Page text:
General News · 18th June 2019
June 17, 2019
Roadway Congestion Causing Safety and Service Problems
BC Ferries requests customers who are parking vehicles on the roadway leading to Whaletown Terminal on Cortes Island, as a way to ensure they are loaded on the first sailing the following day, to do so only after the last daily sailing has left
Both safety and loading problems arise when people leave vehicles parked along the road prior to the sailing scheduled to depart Cortes at 5:50 pm
BC Ferries employees strive to provide the best customer service possible, we ask for the cooperation of our local customers to eliminate these problems by only leaving a vehicle parked after the last daily sailing has left.
Thank you for your courtesy and support.
For more information or traffic updates please follow BCFerries on Twitter, visit our website at bcferries.com, or call us toll free at 1-888-BCFERRY (223-3779).
energy to waste
Comment by Michel Levesque on 25th June 2019
Wow you all have a lot of energy to waste. It's a big problem. I don't know, I go after the ferry has left and voila, no problem. you would think we live in L.A. or something.
people are people
Comment by arpad on 23rd June 2019
this is a 'tragedy of the commons' situation. everyone would be happy to have a second lineup further up the road / somewhere else IF they were sure that someone else would not sneak by and get in the ferry line to be first the next day.
One workable solution I see is to empower the ferry folk to fine those that get in line for a ferry they do not intend to take.
Unfortunately appeals to decency do not work in this type situation WITHOUT the penalty aspect. It only takes one fly to ruin the ointment...
The Ultimate Solution
Comment by George McKenzie on 22nd June 2019
I propose a network of flying cars that connect into a hub in Herriot Bay. That way any risk of extreme crossover flux connection displacement will be reduced to a safe level...at least in Whaletown. ;)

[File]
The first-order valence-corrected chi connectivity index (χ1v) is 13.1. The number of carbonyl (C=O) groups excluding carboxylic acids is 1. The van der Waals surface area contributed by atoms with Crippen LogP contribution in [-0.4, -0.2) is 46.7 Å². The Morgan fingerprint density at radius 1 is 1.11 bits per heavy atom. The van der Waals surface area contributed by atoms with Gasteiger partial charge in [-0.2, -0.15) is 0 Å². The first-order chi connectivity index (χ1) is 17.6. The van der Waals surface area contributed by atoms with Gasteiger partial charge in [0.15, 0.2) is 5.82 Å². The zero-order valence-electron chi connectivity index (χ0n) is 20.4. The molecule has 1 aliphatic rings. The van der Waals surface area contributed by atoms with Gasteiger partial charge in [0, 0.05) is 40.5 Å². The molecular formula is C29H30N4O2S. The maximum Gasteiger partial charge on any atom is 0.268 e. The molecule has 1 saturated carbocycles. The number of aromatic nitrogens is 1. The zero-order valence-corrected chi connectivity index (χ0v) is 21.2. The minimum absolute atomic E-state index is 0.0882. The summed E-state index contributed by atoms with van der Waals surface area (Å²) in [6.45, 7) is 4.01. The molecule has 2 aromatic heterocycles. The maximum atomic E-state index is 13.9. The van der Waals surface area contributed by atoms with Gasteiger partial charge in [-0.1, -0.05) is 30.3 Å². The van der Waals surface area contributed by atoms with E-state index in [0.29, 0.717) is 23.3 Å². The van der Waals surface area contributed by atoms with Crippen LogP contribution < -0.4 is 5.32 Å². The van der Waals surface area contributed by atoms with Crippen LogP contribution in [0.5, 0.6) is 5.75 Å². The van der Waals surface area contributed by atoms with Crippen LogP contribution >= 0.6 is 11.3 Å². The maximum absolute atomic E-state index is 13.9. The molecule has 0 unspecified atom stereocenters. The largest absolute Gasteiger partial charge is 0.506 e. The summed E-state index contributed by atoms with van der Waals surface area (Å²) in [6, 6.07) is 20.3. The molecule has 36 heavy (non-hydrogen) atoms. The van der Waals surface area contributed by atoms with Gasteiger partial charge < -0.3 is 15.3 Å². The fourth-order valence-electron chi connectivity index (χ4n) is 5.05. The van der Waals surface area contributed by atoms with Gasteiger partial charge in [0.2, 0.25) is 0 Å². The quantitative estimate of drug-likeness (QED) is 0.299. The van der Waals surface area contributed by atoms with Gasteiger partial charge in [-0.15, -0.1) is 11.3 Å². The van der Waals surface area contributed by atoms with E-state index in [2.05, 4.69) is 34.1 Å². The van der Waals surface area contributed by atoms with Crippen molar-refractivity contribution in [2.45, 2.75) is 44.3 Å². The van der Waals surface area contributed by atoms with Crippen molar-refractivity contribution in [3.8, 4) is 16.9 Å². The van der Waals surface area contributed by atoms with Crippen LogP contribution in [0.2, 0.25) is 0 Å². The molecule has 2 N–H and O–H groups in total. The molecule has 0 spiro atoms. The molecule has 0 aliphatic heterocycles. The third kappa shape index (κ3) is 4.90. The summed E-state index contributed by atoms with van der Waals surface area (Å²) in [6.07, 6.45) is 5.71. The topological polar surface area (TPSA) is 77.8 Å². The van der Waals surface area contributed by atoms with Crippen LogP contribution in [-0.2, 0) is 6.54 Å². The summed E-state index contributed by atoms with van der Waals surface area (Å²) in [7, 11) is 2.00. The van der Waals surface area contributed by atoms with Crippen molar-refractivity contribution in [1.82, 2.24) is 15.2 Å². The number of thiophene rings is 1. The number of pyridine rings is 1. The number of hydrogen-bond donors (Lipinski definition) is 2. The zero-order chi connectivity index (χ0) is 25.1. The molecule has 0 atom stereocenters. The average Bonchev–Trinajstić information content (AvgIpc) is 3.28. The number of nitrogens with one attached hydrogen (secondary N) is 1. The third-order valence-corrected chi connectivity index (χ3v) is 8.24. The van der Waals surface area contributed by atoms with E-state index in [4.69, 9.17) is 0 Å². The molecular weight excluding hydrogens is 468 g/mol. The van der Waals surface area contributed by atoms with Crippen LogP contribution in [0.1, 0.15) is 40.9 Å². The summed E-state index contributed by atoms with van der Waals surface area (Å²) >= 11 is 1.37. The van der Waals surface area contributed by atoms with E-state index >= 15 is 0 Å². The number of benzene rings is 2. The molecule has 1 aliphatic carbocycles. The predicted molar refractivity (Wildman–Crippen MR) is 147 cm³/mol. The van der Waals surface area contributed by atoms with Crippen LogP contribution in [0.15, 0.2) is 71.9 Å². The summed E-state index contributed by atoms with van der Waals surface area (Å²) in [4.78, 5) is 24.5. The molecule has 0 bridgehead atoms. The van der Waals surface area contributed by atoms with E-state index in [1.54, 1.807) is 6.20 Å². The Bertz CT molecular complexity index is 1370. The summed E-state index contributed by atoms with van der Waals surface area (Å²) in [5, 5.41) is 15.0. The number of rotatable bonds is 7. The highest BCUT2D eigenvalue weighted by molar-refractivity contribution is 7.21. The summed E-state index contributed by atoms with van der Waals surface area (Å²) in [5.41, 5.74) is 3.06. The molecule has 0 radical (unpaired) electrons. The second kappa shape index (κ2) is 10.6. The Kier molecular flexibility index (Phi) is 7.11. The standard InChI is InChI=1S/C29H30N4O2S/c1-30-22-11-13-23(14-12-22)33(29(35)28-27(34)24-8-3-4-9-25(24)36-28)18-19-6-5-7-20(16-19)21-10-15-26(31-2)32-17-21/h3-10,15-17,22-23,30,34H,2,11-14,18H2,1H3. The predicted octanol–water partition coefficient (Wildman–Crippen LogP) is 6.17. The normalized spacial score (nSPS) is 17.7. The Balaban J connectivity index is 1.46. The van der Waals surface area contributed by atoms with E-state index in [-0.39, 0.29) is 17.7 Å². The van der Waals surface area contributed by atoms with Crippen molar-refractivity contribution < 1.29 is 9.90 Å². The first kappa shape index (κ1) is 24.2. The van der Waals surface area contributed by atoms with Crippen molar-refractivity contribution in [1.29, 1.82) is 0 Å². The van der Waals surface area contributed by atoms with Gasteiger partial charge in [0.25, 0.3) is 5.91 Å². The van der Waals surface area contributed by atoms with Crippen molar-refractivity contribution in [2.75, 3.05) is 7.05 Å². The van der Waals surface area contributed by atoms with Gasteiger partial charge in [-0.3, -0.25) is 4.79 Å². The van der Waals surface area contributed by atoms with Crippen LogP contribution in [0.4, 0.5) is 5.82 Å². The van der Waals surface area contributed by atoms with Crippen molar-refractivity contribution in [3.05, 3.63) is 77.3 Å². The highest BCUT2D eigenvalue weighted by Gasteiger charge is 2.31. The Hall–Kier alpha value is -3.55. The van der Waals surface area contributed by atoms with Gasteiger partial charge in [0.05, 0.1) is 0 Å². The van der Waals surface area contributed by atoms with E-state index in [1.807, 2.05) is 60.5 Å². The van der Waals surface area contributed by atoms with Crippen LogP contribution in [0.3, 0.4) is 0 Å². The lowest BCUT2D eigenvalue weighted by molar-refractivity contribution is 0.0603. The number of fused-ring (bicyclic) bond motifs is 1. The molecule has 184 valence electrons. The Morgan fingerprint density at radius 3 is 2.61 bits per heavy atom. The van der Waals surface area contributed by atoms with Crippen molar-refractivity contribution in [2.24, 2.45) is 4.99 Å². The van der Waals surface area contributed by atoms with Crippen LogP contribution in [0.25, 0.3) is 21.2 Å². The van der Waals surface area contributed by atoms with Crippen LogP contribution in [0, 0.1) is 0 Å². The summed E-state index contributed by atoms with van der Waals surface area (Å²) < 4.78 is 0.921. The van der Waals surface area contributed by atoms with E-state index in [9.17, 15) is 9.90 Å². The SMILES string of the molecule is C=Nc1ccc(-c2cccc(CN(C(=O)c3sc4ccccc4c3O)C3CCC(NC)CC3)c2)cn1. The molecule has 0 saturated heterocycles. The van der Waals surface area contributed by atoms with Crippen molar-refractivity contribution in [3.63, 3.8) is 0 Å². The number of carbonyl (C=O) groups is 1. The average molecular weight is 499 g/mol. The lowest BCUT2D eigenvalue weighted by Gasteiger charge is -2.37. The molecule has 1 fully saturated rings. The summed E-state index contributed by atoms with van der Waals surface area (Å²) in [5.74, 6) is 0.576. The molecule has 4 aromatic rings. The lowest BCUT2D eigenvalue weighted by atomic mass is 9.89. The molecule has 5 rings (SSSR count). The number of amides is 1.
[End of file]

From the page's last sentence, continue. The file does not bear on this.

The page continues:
A further thought
Comment by Ian Ross on 22nd June 2019
Ideally what is needed is a two-lane terminal, one lane dedicated to traffic waiting for the next sailing (or, if in an overload situation, the sailing after that) and a second lane dedicated solely to those cars lining up for the first sailing on the following day. Q-Cove was given a major infrastructure upgrade a few years back, due to the increased demand at the terminal. Whaletown may be due for some such similar solution. Not cheap, not quick, but surely something to think about.
Comment by Michael Landry on 20th June 2019
a lineup further back from the cars waiting for the 5:50 sailing would be the best, it would also force drivers to stay until the last sailing. I have seen some people park long before 5:50 and just leave forcing others to drive around them to get on the last sailing and to be in line for the first.
Comment by Ron Kroeker on 20th June 2019
As a courtesy, if I am lining up for a next day sailing, I get out of my vehicle and let the person behind me know my intentions. Most of us who live here and do this know the drill. It is usually the tourists who do not know the routine who get left behind.
If they are a tourist or unfamiliar with the practise, I let them know what to do when loading begins: stay in line, wait your turn and once my vehicle has come to a stop, pull around me and head for the loader.
Ian, I like your idea, but if one or two people stick with the old system, I fear “blood on the road” at the lineup. Also, I suspect the folks on Byers Road and beyond may not like all the traffic turning around to line up.
Comment by Ian Ross on 20th June 2019
Wendy raises a good point: if we all race for the 5:50 boat (which often in the busy summer season can be the 6 boat or the 6:15 boat or even the 6:30 boat), the roads’ll be a blood-show (and if not our blood, then at least the blood of birds and deer).
What if there were a pre-arranged place out of the ferry line-up’s way, where cars waiting to park for the first sailing in the morning could line up in a first-come/first-in-line scenario and then, when that 6 boat leaves, those cars could make their way down into line? Say, somewhere like the edge of the road above the old take-out (Byer’s Point Road?).
Comment by Wendy L. on 20th June 2019
Imagine the race across the island to line up after the last sailing has left.
Why not make a cardboard sign - OVERNIGHTER- for your back window. There could be an extra sailing or two at the end of the day.
that's happened before
Comment by Max Thaysen on 19th June 2019
I know at least one other person who missed the last boat because they were waiting for the cars in front of them to load... but those cars were waiting for the morning. That's gotta be the worst reason to miss a ferry.
2 vehicles left behind
Comment by Ester on 18th June 2019
Last night 2 vehicles with tourists were left behind on the last sailing which was not full as they were caught up with local vehicles that were parked and left prior to our last departure at 5:50 pm.